A tall screen of beautifully carved sandalwood masked one corner of the room, but beyond it protruded the end of a heavy writing-table upon which lay some loose papers, and, standing amid them, an enormous silver rose-bowl, brimming with sulphur-colored blooms.

Soames, obeying a primary instinct, turned, as the light leaped into being, to seek the door by which he had entered. As he did so, the former doubts of his own sanity returned with renewed vigor.

The book-lined wall behind him was unbroken by any opening.

Slowly, as a man awaking from a stupor, Soames gazed around the library.

It contained no door.

He rested his hand upon one of the shelves and closed his eyes. Beyond doubt he was going mad! The tragic events of that night had proved too much for him; he had never disguised from himself the fact that his mental capacity was not of the greatest. He was assured, now, that his brain had lost its balance shortly after his flight from Palace Mansions, and that the events of the past two hours had been phantasmal. He would presently return to sanity (or, blasphemously, he dared to petition heaven that he would) and find himself . . . ? Perhaps in the hands of the police!

"Oh, God!" he groaned--"Oh, God!"

He opened his eyes . . .

A woman stood before the sandalwood screen! She had the pallidly dusky skin of a Eurasian, but, by virtue of nature or artifice, her cheeks wore a peachlike bloom. Her features were flawless in their chiseling, save for the slightly distended nostrils, and her black eyes were magnificent.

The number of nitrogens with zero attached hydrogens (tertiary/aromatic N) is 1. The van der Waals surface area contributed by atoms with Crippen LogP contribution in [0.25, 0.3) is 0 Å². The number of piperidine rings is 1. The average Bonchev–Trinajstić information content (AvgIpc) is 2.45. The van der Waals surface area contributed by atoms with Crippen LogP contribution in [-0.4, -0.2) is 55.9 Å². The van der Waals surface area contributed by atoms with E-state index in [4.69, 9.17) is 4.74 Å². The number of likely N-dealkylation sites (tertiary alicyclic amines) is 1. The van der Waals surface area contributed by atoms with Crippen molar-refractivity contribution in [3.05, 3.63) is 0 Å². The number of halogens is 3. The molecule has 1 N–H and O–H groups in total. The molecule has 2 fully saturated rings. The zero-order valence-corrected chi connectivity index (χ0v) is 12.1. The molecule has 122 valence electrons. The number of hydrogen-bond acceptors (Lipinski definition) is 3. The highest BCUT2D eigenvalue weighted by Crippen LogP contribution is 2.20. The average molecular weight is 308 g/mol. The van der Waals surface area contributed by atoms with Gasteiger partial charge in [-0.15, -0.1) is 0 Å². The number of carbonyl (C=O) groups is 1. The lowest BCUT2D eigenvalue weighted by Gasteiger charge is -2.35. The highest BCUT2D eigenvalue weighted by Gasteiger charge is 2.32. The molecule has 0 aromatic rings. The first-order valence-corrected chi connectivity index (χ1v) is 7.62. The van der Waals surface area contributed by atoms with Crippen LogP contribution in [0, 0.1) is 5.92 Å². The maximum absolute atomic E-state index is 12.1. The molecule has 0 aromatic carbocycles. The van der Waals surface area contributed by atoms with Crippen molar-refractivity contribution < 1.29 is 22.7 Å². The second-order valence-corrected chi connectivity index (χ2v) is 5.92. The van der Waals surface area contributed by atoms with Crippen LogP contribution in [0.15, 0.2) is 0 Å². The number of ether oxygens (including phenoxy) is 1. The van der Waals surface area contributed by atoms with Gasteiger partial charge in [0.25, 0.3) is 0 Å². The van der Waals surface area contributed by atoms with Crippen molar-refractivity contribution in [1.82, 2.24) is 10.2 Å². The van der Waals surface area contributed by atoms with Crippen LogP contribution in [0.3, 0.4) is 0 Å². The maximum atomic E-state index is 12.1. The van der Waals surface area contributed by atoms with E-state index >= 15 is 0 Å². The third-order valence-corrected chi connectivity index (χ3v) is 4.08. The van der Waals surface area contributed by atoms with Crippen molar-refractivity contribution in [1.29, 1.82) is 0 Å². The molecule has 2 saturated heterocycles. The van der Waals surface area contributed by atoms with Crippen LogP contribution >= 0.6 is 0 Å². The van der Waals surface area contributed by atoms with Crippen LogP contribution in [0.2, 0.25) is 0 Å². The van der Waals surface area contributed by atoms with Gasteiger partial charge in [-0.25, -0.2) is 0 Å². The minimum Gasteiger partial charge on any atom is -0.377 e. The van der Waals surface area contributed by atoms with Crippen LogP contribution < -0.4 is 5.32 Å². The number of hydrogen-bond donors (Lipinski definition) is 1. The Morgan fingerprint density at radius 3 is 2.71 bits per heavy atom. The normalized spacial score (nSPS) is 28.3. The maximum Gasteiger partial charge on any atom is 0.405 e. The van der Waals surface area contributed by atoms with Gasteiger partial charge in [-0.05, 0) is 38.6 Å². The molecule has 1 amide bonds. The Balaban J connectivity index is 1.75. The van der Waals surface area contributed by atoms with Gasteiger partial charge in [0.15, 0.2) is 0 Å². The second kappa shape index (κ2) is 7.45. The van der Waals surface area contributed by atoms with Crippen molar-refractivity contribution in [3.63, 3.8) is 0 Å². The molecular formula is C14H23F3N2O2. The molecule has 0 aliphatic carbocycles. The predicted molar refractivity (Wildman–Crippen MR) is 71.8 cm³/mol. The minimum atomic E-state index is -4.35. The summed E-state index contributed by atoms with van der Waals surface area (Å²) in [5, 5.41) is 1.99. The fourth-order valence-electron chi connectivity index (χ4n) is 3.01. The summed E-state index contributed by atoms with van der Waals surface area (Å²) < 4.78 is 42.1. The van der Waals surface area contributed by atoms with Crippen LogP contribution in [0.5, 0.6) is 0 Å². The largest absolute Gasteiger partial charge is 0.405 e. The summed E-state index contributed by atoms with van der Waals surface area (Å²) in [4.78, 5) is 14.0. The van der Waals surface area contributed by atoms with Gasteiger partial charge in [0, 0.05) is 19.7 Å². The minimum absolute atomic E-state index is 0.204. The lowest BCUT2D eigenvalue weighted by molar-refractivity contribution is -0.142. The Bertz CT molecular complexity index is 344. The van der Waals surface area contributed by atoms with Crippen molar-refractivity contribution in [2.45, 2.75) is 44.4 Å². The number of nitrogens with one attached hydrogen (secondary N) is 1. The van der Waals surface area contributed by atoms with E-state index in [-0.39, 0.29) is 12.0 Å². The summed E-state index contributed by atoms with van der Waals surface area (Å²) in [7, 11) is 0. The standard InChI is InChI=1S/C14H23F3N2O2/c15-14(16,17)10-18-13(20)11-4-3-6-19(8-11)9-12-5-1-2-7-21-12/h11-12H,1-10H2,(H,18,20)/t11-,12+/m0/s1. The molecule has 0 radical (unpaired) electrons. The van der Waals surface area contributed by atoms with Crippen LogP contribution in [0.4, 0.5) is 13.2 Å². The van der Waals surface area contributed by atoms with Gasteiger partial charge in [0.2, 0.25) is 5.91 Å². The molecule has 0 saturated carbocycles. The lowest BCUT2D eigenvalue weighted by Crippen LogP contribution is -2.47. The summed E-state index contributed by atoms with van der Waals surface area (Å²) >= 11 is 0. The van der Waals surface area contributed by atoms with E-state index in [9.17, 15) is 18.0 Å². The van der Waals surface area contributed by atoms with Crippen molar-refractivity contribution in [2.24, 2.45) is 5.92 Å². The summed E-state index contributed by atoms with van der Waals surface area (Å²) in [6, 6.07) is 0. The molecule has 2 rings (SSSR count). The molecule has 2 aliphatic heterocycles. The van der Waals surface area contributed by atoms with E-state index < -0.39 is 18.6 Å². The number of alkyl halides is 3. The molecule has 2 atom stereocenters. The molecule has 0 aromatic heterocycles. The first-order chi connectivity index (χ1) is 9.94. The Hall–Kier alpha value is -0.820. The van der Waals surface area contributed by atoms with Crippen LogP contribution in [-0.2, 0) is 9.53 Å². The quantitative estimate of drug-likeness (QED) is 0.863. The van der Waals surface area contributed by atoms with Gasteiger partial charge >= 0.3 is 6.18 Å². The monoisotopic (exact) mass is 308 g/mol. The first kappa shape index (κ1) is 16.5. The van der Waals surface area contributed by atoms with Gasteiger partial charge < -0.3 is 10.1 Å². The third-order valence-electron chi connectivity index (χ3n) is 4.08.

She was divinely petite, slender and girlish; but there was that in the lines of her figure, so seductively defined by her clinging Chinese dress, in the poise of her small head, with the blush rose nestling amid the black hair--above all in the smile of her full red lips--which discounted the youth of her body; which whispered "Mine is a soul old in strange sins--a soul for whom dead Alexandria had no secrets, that learnt nothing of Athenean Thais and might have tutored Messalina" . . .

In her fanciful robe of old gold, with her tiny feet shod in ridiculously small, gilt slippers, she stood by the screen watching the stupefied man--an exquisite, fragrantly youthful casket of ancient, unnameable evils.

"Good evening, Soames!" she said, stumbling quaintly with her English, but speaking in a voice musical as a silver bell. "You will here be known as Lucas. Mr. King he wishing me to say that you to receive two pounds, at each week." . . .

Soames, glassy-eyed, stood watching her. A horror, the horror of insanity, had descended upon him--a clammy, rose-scented mantle. The room, the incredible, book-lined room, was a red blur, surrounding the black, taunting eyes of the Eurasian. Everything was out of focus; past, present, and future were merged into a red, rose-haunted nothingness . . .

"You will attend to Block A," resumed the girl, pointing at him with a little fan. "You will also attend to the gentlemen." . . .